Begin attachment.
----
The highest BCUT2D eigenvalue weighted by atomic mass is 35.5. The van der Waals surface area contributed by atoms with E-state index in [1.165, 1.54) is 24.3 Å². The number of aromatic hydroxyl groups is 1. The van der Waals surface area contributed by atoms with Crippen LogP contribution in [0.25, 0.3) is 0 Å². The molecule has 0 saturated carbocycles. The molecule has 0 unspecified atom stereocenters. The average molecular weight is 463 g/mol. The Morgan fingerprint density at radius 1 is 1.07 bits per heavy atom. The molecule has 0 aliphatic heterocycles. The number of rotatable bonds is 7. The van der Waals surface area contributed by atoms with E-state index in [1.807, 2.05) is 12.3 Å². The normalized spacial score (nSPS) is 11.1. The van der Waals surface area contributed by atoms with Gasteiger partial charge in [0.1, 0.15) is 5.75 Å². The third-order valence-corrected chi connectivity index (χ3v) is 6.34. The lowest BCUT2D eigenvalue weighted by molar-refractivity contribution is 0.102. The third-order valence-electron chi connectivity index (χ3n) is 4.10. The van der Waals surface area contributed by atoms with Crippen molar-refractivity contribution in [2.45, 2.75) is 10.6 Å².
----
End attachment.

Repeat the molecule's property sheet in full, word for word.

The highest BCUT2D eigenvalue weighted by atomic mass is 35.5. The van der Waals surface area contributed by atoms with E-state index in [1.165, 1.54) is 24.3 Å². The number of aromatic hydroxyl groups is 1. The van der Waals surface area contributed by atoms with Crippen LogP contribution in [0.25, 0.3) is 0 Å². The molecule has 0 saturated carbocycles. The molecule has 0 unspecified atom stereocenters. The average molecular weight is 463 g/mol. The Morgan fingerprint density at radius 1 is 1.07 bits per heavy atom. The molecule has 0 aliphatic heterocycles. The number of rotatable bonds is 7. The van der Waals surface area contributed by atoms with E-state index in [1.807, 2.05) is 12.3 Å². The normalized spacial score (nSPS) is 11.1. The van der Waals surface area contributed by atoms with Gasteiger partial charge in [0.1, 0.15) is 5.75 Å². The third-order valence-corrected chi connectivity index (χ3v) is 6.34. The lowest BCUT2D eigenvalue weighted by molar-refractivity contribution is 0.102. The third-order valence-electron chi connectivity index (χ3n) is 4.10. The van der Waals surface area contributed by atoms with Crippen molar-refractivity contribution in [2.45, 2.75) is 10.6 Å².